Where can I Keep my Bees?

"The newcomer to the craft of beekeeping must decide where to site his or her apiary", says the FIBKA. "Even a small garden is adequate for the keeping of a few hives. Bees fly anything up to three miles to forage so you have no need to worry about that.


Even the largest beehive will measure about two feet square and that is all that is needed for each hive, but don't forget to add a little space to stand along side it to work the colony. You might like your honeybees but it is unlikely that your neighbour will display the same enthusiasm. Bees have no need to disturb others, whether human or animals, it is just a case of ensuring that their flight paths to and from the hive do not coincide with neighbours working in their gardens. Hives standing in full sun should be avoided, try to provide some midday shade. Some say that entrances should face south-east to catch the early morning sun. The best layout is to have a hive facing each of the four cardinal points of the compass-one facing north, one facing south etc. This does help to prevent bees drifting from their own hive into another. Some beekeepers have an out-apiary away from their home and your local Association will have a demonstration apiary for the members to use.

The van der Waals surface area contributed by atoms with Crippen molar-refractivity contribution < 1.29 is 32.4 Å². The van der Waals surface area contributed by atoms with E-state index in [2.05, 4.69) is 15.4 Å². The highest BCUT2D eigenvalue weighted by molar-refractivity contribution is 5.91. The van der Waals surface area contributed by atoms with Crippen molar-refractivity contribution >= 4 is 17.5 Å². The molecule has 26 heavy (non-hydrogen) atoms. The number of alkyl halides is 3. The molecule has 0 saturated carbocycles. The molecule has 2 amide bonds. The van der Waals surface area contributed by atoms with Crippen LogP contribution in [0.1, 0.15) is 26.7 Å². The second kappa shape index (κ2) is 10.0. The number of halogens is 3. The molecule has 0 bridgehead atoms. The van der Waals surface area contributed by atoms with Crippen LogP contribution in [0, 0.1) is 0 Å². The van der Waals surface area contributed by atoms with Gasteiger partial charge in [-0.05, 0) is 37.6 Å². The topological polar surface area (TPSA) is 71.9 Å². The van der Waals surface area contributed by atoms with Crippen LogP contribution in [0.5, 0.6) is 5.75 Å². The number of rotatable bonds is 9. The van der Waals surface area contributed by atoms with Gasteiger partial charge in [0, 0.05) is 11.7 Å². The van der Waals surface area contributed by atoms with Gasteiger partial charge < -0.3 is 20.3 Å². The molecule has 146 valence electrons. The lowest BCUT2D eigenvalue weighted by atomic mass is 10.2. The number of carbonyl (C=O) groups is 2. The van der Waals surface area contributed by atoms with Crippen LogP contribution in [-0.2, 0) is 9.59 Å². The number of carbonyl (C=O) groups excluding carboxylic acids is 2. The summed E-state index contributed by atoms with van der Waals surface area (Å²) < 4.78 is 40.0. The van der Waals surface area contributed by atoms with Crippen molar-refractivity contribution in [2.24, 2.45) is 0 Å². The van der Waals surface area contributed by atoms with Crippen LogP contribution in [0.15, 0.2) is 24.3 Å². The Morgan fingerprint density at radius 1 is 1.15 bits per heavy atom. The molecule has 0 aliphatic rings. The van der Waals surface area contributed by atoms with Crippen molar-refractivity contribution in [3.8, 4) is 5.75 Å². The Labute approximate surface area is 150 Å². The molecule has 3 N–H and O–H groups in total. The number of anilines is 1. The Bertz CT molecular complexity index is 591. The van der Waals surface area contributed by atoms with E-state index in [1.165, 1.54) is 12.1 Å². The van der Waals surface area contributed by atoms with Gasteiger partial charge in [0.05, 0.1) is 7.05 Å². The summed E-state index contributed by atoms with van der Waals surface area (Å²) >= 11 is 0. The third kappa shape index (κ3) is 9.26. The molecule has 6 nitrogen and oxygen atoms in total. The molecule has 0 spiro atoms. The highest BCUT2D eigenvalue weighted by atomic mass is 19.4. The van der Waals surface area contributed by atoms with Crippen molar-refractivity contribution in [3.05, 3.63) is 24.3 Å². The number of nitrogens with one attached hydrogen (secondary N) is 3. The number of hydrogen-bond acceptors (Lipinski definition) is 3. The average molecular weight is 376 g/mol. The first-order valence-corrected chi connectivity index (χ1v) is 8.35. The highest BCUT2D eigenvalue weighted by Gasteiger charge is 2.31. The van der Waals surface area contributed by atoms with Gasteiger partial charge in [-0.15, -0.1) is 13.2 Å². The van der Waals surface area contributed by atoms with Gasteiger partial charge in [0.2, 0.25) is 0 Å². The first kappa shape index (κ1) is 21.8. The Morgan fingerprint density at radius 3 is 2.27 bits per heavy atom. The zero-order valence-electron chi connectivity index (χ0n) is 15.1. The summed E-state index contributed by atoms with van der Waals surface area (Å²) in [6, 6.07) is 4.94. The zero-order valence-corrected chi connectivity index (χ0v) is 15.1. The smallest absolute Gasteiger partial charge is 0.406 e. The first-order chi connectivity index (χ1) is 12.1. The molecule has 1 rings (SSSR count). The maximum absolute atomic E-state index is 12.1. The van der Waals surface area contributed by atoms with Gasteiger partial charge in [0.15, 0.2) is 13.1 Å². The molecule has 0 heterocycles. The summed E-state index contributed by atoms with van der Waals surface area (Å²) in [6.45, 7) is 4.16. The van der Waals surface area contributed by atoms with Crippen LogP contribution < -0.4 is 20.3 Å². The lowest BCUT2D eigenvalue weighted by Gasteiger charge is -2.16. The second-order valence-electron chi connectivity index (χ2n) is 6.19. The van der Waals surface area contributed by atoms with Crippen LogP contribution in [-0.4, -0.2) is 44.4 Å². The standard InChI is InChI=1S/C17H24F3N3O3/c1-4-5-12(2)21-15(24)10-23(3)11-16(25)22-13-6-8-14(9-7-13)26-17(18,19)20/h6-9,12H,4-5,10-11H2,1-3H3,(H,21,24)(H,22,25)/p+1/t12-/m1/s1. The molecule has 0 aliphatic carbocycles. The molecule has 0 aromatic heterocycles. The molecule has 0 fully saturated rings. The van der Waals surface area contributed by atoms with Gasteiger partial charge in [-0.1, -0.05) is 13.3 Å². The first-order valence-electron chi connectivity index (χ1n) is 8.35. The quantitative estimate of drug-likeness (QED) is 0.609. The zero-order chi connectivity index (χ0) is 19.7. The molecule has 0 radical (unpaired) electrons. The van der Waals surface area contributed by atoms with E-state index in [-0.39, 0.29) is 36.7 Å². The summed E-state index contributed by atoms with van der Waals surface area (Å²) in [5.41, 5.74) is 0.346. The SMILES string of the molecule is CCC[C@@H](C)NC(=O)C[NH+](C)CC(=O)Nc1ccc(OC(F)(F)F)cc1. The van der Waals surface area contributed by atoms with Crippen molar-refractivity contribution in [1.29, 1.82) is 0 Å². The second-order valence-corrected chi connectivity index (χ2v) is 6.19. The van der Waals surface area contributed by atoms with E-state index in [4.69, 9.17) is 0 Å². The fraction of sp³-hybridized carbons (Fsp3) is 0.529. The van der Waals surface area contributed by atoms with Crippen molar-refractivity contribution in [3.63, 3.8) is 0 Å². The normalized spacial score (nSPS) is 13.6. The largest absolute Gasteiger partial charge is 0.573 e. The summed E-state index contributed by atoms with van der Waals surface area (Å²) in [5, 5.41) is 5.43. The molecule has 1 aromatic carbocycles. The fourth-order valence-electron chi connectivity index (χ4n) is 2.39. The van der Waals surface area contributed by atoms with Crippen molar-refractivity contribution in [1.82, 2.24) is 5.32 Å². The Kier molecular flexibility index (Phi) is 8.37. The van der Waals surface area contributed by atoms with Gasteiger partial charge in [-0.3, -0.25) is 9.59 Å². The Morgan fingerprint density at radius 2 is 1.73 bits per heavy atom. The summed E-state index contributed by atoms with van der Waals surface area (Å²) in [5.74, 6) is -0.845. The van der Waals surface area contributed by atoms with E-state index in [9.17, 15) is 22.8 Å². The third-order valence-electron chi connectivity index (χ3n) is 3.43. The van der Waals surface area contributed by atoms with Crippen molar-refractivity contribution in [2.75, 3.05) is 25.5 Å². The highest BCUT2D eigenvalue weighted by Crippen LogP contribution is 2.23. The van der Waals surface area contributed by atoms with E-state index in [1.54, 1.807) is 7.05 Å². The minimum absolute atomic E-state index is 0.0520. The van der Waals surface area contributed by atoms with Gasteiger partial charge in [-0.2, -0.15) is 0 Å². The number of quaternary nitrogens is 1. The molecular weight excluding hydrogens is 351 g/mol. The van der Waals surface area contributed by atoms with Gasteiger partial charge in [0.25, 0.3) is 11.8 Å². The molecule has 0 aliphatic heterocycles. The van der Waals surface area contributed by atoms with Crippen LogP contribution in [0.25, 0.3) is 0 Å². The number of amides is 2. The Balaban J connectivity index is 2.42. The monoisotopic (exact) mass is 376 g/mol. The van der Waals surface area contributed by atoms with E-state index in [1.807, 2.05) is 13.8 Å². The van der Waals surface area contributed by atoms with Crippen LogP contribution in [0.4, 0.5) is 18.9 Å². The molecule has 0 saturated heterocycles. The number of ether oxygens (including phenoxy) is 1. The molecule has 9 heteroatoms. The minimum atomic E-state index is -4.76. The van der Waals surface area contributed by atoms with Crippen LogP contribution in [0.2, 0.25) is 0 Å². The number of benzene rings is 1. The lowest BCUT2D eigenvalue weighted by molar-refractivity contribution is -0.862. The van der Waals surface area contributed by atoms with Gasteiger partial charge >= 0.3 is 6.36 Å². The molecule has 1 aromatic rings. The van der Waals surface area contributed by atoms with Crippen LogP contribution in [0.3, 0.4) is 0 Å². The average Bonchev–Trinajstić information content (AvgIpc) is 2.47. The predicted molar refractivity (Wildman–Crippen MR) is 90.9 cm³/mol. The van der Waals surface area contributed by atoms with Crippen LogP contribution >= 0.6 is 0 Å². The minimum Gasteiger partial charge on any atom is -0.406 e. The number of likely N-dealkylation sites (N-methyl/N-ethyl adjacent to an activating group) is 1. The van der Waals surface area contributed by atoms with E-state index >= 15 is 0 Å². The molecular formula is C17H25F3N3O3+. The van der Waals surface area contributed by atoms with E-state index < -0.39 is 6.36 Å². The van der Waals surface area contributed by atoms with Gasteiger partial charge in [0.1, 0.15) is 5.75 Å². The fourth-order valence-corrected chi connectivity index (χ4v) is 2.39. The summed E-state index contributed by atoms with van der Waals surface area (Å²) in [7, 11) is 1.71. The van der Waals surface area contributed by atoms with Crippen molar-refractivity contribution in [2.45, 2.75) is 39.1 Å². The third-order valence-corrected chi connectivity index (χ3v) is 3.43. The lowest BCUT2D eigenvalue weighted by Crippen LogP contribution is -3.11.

How much time do I need to devote to the bees?
We usually regard the period from October to March as the 'off-season' so far as opening up hives, lifting out frames and manipulations generally are concerned, but a limited inspection on a mild day in March can be justified on the grounds that we can only help our bees if we know what help they need. Just three questions have to be answered at this time of year.

1.Have they a laying queen? In some cases the answer may be obvious; for example if the bees are flying freely around midday and taking in massive loads of pollen, then all is well with the queen.

2.Have they enough food? If the hive still feels really heavy when hefted, they have enough food. Possibly about 1 hive in 3 will either feel light, or show little flying activity with not much pollen going in, and in these cases some action is required.

3.What is the natural varroa mite mortality per day? If this figure exceeds seven mites per day then control is necessary using one of the approved treatments. Check the updated F.I.B.K.A. policy on varroa for details. You have to continue with your colony inspections right through the Summer. So the time you need to devote to your bees could be as little as 15 minutes per hive every 10-14 days during the season from April to September. Usually the problem is that new beekeepers are unable to leave the bees alone for the first season".

For more advice from FIBKA vist their website.